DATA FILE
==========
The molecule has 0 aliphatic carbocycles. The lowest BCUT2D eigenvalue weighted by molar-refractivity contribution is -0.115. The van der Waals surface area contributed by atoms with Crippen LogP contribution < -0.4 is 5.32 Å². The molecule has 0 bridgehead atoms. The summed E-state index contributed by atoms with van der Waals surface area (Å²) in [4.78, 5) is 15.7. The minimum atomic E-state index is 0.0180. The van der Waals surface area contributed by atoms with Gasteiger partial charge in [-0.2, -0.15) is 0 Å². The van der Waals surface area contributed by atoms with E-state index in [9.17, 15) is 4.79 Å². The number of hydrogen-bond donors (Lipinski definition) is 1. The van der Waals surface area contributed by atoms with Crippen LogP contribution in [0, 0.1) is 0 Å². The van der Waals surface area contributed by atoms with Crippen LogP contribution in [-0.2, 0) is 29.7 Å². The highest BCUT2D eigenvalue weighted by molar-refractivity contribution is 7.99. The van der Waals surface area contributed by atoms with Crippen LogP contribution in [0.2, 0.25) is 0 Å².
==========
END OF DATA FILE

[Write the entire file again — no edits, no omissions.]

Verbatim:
The molecule has 0 aliphatic carbocycles. The lowest BCUT2D eigenvalue weighted by molar-refractivity contribution is -0.115. The van der Waals surface area contributed by atoms with Crippen LogP contribution < -0.4 is 5.32 Å². The molecule has 0 bridgehead atoms. The summed E-state index contributed by atoms with van der Waals surface area (Å²) in [4.78, 5) is 15.7. The minimum atomic E-state index is 0.0180. The van der Waals surface area contributed by atoms with Gasteiger partial charge in [-0.2, -0.15) is 0 Å². The van der Waals surface area contributed by atoms with E-state index in [9.17, 15) is 4.79 Å². The number of hydrogen-bond donors (Lipinski definition) is 1. The van der Waals surface area contributed by atoms with Crippen LogP contribution in [0, 0.1) is 0 Å². The van der Waals surface area contributed by atoms with Crippen LogP contribution in [-0.2, 0) is 29.7 Å². The highest BCUT2D eigenvalue weighted by molar-refractivity contribution is 7.99. The van der Waals surface area contributed by atoms with Crippen LogP contribution in [0.2, 0.25) is 0 Å².